MONTGOMERY, Ala. (AP) — Major changes are envisioned on the landscape near Maxwell Air Force Base in Montgomery, where a new innovation center is planned.

An Air Force general says Maxwell Boulevard could be lined with new buildings housing major aerospace and technology firms.

The air base plans to build an innovation center outside its secure gates where researchers from Air University can collaborate with the nation's top tech minds, potentially bringing in new business and jobs, The Montgomery Advertiser reported .

Air University at Maxwell is described by the military as a key component of Air Education and Training Command. It's the Air Force's center for professional military education.

Former Air University commander Lt. Gen. Steven Kwast says the pool of talent at Air University already includes future Air Force leaders and future leaders of other nations.

The innovation center "is going to become a honeypot for every company that wants to do business with the military, every person that wants to innovate because they can come to a place where they can act faster than any other place in the country," Kwast said.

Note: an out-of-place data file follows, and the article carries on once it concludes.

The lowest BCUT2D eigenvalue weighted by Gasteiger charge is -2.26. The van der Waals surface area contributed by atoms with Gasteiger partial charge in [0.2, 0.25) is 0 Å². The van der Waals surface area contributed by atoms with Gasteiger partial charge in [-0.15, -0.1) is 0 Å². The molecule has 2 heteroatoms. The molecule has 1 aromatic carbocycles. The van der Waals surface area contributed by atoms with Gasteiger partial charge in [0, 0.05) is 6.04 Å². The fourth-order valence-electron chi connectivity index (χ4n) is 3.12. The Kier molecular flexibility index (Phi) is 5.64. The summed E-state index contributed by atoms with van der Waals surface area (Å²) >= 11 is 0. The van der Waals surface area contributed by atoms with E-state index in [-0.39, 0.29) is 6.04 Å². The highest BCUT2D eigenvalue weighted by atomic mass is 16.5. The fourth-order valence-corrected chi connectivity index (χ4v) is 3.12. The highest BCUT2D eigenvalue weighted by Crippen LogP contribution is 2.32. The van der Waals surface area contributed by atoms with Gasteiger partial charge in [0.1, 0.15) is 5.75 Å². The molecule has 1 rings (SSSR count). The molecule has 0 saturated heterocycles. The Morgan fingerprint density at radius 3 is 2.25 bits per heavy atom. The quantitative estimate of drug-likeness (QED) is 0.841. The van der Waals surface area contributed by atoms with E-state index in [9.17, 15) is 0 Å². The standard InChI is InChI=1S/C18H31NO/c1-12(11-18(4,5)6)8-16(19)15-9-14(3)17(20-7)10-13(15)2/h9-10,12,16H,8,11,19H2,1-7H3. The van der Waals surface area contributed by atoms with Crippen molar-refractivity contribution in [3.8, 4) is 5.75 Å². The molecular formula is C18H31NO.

"When we break open the gates of that base and bring them out into the city, with the kind of connectivity that this (Montgomery Internet Exchange) provides, you just hang on to your hat and watch how quickly we can invent new ways of living the American dream," he said.

The center is being developed as a partnership between the military, the city, the county and the state.

A similar collaboration helped create the Montgomery-based internet exchange two years ago with the idea of accelerating access speeds and building data partners. Now known as MGMix, it's the second-busiest exchange in the Southeast.

The Air Force is committed to the innovation center because it helps the military stay ahead of the curve on tech advances and cyber security, while also benefiting the community, Kwast said.

"We want to innovate, and the key to innovation is a broad group of people that get together and look at the problem through different lenses," Kwast said.


Information from: Montgomery Advertiser,